Remembrance is an action we all do. Remembrance leading up to November 11th is an act of respect for those who served and sacrificed for family, friends, country and future generations.
For me, this simple truth was driven home on Sept. 30, 2017. It was one of the most gut-wrenching days I faced in two decades as an elected official. It was the culmination of six years of work by a small committee tasked with developing a respectful memorial to the 163 Canadian Forces’ members who died on duty, during the 12-year Afghanistan mission.
A crowd of more than 1,200 had gathered for the unveiling of the 10-ton granite memorial. For the formal part of the ceremony, my wife, Judith, and I were seated with dignitaries, directly facing representatives of all B.C.’s Silver Cross families (those who had lost a loved one during the mission). The look on so many of those faces was haunting, a testament to the raw emotion that such grief understandably engenders. Some had come to grips with the reality that a loved one would not be coming home, many others had not!
Memorials such as the one placed at the corner of Quadra and Courtney (in Victoria) are always subject to questions: “Did the mission matter….Did we make a difference?” The committee working on the installation was committed to the proposition that this memorial be dedicated to the Canadian families suffering the loss of a loved one, and to the belief that the Canadian mission in Afghanistan led to profoundly positive societal change. The following metrics act as evidence that we DID make a difference in the lives of citizens in Afghanistan:
- In 2001 there were 1.2 million Afghani children in school but fewer than 100,000 were girls. In 2014, when the mission finished, there were 8.2 million children in school, with more than three million girls being educated;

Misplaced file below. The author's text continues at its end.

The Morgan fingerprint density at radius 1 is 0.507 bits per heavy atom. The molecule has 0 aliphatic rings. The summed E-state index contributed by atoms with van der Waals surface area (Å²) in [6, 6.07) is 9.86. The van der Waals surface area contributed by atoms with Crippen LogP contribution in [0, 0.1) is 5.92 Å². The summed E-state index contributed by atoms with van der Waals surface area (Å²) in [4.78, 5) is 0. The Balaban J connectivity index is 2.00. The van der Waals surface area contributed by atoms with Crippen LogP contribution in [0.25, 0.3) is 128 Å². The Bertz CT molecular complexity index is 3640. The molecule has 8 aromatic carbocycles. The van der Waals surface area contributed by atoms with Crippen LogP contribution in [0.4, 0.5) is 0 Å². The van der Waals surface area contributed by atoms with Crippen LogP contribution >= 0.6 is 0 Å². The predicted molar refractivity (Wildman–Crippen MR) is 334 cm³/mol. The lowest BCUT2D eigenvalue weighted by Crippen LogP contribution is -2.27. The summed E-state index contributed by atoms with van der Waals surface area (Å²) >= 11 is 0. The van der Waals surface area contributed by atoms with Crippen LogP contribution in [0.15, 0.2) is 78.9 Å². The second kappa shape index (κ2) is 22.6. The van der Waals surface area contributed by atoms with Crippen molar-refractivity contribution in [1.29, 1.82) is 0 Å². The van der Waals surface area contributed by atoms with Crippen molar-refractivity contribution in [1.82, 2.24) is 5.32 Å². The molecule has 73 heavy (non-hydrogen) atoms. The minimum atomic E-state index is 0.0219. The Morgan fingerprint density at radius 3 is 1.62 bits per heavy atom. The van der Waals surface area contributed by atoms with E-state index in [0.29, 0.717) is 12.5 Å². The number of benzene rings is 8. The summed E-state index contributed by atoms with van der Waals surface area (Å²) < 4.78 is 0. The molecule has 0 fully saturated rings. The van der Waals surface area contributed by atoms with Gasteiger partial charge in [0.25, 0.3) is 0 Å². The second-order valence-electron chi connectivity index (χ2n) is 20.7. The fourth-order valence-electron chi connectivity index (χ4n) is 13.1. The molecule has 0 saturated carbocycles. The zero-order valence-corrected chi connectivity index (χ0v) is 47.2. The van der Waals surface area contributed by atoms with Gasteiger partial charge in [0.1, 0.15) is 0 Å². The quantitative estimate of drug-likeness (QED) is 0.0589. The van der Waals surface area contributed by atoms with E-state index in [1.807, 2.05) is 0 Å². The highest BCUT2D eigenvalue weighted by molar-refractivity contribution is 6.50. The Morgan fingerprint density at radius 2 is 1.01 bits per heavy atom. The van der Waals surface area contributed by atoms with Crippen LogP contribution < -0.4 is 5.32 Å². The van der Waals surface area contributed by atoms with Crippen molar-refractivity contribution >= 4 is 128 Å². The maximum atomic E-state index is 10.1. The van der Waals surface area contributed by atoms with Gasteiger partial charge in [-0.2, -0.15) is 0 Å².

- In 2001 there were about 3,500 schools with about 20,000 teachers. In 2014, there were 13,000+ schools with more than 160,000 trained educators;
- When the Canadian mission started in 2001, there were no women elected in Afghanistan’s national government. Twelve years later, 69 women were duly and democratically elected to their version of the House of Commons (28 per cent representation);
- 2001 saw only eight per cent of the Afghani population having access to healthcare. In 2014, because we had been involved in building clinics & protecting medical practitioners, more than 60 per cent of the population had gained access;
- In 2001, Afghani farmers were producing 1.6 million metric tons of grain crops, but less than 40 per cent was getting to market. Twelve years later, crop production had increased to 4.6 million metric tons, with more than 90 per centgetting to market (stabilizing the livelihoods of many farmers).
Supporting the development of civil society in distant parts of the globe came at a very high cost for the Silver Cross families. And yet, even as they continued to deal with the grief of unimaginable loss, many came to thank us for putting up the memorial. Through the tears, they appreciated the fact that others respected their loved ones’ service and sacrifice!
I have always worn a poppy during the period leading up to Remembrance Day, but Sept. 30, 2017 instilled in me a much deeper understanding of the importance of this small personal act. It is about respecting the service, and the sacrifice that so many Canadian women and men have given allowing future generations (at home and in those distant parts of the globe) to have a better life.
Lest we forget!
This opinion piece was written by Chris Coleman, a former six-term councillor with the City of Victoria.